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A Beginner’s Guide to Meditation

Updated: Apr 24


Women meditating in the sunset

If you have ever explored strategies to reduce stress or better control anxiety, chances are you’ve stumbled across the term “mindfulness” on your search. Mindfulness is a process in which a person focuses exclusively on the thoughts, feelings, and sensations they are experiencing in that present moment. When you are in this mindful state, you are less likely to feel overwhelmed by what is happening to you or around you. Bringing all of your attention to the present moment prevents your mind from either revisiting the past or imagining the future; a common tendency for individuals who struggle with anxiety. It may also provide you some relief from those uncomfortable thoughts and feelings that seem to take up permanent residence in the back of your mind.


Being Mindful when your life is Chaotic


Modern-day life does not always lend itself to a mindful perspective. You likely face the demands of fulfilling multiple roles, each associated with their own pressures and responsibilities. At times, it might even seem as though some of those pressures and responsibilities are in direct competition with each other. So, what can you do to cultivate mindfulness in the midst of your busy life? This is where meditation comes in. Meditation has been proven to be an effective method for achieving the psychological benefits associated with mindfulness.


At this point, you may be thinking to yourself “I can’t do that” or “that’s not for me” for a variety of reasons. Many people have tried to meditate at some point in their lives but far fewer incorporate meditation into their daily routine. If you have ever written yourself off as an unsuccessful meditator, it might be worth redefining your definition of what meditation is (and also what it is not). Although there are different styles and forms of meditation, there are a few key concepts that are universal to its practice.




Meditation is:


1) Increasing awareness while avoiding evaluation


It takes both time and practice to feel comfortable in a meditative state. Meditation is an active process in which thoughts and feelings will naturally arise. When they do, simply label them without judging them as good or bad. Remember that you are more than your automatic mental patterns – practice kindness towards yourself.


2) Returning to a point of concentration again and again (and again)


Your mind will wander. There will be times that you lose focus. That’s okay. The practice of meditation is just as much about training yourself to redirect your thoughts as it is about maintaining engagement in the present moment. Notice patterns but always gently return to the present.


Meditation is not:


1) Trying to achieve emptiness or blissfulness


A common misconception about meditation is that the goal is to “turn off” your mind. You might be surprised to find that meditation is not relaxing at all. Instead, think of meditation as an opportunity to acknowledge and honor your thoughts and feelings. Give those disruptions a venue to be noticed before refocusing.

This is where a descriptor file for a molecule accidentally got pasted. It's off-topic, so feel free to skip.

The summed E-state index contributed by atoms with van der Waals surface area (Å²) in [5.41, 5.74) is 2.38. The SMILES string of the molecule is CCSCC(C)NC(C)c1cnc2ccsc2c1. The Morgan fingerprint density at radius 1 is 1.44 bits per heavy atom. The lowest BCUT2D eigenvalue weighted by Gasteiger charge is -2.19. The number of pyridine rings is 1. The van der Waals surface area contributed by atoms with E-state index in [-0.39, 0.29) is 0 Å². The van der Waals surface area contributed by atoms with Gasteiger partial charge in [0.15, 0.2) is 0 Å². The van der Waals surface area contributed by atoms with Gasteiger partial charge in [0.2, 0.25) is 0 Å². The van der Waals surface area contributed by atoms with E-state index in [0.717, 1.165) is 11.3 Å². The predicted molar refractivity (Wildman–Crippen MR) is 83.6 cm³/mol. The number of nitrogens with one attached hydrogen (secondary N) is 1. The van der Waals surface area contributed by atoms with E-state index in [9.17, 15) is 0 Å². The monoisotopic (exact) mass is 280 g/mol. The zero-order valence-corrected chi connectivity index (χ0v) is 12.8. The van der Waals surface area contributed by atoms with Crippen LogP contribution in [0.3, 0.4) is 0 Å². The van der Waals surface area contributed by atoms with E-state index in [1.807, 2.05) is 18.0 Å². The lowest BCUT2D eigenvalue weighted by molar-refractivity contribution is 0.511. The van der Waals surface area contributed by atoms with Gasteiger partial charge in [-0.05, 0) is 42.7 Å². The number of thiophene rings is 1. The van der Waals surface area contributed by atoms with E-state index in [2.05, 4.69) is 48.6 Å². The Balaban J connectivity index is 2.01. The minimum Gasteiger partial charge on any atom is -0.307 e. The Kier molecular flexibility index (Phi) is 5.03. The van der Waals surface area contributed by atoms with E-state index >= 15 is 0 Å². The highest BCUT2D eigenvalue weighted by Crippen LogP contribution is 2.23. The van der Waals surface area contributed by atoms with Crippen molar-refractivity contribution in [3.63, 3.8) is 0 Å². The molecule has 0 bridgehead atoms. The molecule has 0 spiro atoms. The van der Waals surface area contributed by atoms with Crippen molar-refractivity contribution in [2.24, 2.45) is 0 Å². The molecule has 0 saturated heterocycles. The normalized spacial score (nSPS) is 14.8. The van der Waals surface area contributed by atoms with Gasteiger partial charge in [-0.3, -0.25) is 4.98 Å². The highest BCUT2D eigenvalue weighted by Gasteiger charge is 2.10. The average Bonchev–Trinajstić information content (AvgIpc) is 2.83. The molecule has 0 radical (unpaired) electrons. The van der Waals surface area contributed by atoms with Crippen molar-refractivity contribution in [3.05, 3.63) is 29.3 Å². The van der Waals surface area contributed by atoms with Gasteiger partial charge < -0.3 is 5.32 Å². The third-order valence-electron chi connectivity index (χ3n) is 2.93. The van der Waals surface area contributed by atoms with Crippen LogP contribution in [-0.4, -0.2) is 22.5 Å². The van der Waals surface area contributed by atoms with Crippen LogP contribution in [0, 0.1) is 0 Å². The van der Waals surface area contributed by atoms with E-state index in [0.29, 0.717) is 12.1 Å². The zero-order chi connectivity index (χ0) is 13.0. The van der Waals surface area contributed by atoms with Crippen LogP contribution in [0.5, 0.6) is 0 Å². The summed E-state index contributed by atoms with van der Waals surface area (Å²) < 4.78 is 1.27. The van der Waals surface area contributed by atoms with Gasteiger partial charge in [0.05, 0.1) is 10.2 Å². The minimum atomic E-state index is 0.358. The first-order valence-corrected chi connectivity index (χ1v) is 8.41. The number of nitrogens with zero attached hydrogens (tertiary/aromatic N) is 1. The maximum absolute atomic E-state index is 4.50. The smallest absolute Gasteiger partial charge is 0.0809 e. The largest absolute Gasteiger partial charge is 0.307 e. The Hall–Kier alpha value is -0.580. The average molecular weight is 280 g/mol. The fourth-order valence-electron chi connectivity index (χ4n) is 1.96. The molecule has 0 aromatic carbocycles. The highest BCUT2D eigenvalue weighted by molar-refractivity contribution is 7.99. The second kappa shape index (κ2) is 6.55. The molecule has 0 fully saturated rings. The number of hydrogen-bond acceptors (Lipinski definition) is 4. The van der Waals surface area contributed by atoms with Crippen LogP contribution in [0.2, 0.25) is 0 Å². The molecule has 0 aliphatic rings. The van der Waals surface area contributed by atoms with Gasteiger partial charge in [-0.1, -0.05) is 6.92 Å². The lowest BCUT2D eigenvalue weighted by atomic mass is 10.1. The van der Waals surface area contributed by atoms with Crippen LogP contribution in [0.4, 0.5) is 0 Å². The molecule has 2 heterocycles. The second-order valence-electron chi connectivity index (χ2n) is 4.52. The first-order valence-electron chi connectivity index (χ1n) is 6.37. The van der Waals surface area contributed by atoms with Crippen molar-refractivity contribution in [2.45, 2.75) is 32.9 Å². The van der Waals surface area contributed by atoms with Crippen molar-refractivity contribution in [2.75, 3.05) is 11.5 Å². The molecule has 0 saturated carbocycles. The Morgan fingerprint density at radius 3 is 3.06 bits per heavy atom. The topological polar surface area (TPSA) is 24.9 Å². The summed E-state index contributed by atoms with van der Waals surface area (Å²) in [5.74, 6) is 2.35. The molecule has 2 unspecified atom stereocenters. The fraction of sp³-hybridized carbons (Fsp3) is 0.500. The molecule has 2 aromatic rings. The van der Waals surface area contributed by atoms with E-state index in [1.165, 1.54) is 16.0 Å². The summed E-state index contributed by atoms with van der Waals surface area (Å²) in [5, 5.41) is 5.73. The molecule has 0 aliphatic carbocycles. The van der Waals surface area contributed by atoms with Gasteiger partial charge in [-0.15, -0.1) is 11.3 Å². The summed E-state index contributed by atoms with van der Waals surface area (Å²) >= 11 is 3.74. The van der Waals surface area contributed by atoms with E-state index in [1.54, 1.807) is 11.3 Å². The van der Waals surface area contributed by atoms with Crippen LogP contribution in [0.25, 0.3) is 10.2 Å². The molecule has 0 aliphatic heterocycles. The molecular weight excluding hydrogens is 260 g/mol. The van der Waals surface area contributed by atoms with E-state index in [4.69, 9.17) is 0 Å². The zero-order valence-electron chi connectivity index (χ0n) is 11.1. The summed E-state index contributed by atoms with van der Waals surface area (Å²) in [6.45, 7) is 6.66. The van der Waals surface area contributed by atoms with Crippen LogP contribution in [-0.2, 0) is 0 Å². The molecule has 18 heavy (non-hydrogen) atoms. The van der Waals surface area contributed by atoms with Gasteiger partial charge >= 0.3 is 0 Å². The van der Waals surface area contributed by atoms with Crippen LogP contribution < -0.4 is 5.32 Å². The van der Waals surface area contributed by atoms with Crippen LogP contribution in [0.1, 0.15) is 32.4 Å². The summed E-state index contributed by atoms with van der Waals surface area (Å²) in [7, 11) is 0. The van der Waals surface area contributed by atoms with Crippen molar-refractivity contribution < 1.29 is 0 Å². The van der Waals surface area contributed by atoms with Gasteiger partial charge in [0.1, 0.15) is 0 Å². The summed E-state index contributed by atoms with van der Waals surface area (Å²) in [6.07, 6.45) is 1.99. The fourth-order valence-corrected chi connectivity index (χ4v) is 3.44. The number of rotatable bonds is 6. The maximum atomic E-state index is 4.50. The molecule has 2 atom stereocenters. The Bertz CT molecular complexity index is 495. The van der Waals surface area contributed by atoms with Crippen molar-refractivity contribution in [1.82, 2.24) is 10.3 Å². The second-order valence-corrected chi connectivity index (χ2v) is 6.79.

2) Producing change or a means of accomplishing


The whole reason that you’re meditating is to feel better. That being said, when an uncomfortable thought or feeling arises it might be tempting to try and “fix” it, whether by analyzing or justifying or minimizing. Substitute a mentality of striving for a mentality of acceptance. Change doesn’t happen overnight!


Practice makes perfect

Over time, with consistent practice, meditation can help you de-condition your mind and body from reacting to a wide range of thoughts and emotions with anticipatory anxiety. Use meditation as a tool to explore which of your current mental habits are creating the most stress as you navigate your many commitments (and alternatively, which provide you with increased feelings of well-being).


Next time you find yourself going through the motions in life- or maybe the next time you find yourself folding laundry while keeping one eye on the kids and the other on the television- consider taking some time to reconnect with yourself by meditating. After all, who doesn’t want to achieve a greater understanding of themselves? Make mindfulness a healthy habit to incorporate into your daily life in 2020.


Benefits of Mindfulness


Mindfulness has been shown to reduce your stress, increase your feelings of calmness, and help you live a more fulfilled in-the-moment life. If you would like to learn more about how Catalyss Counseling incorporates mindfulness into our therapy practice, contact us for a free 20-minute phone consultation or schedule an appointment online with one of our experienced counselors on your way to bringing mindfulness into your daily life.


Author Biography:

Dylan Mackie-Hernandez, LPC

Dylan Mackie-Hernandez is a licensed professional counselor at Catalyss Counseling in Englewood, CO. Dylan is passionate about helping adults learn mindfulness to help with their anxiety, depression, and work-life balance. Follow Catalyss Counseling on Facebook or LinkedIn.

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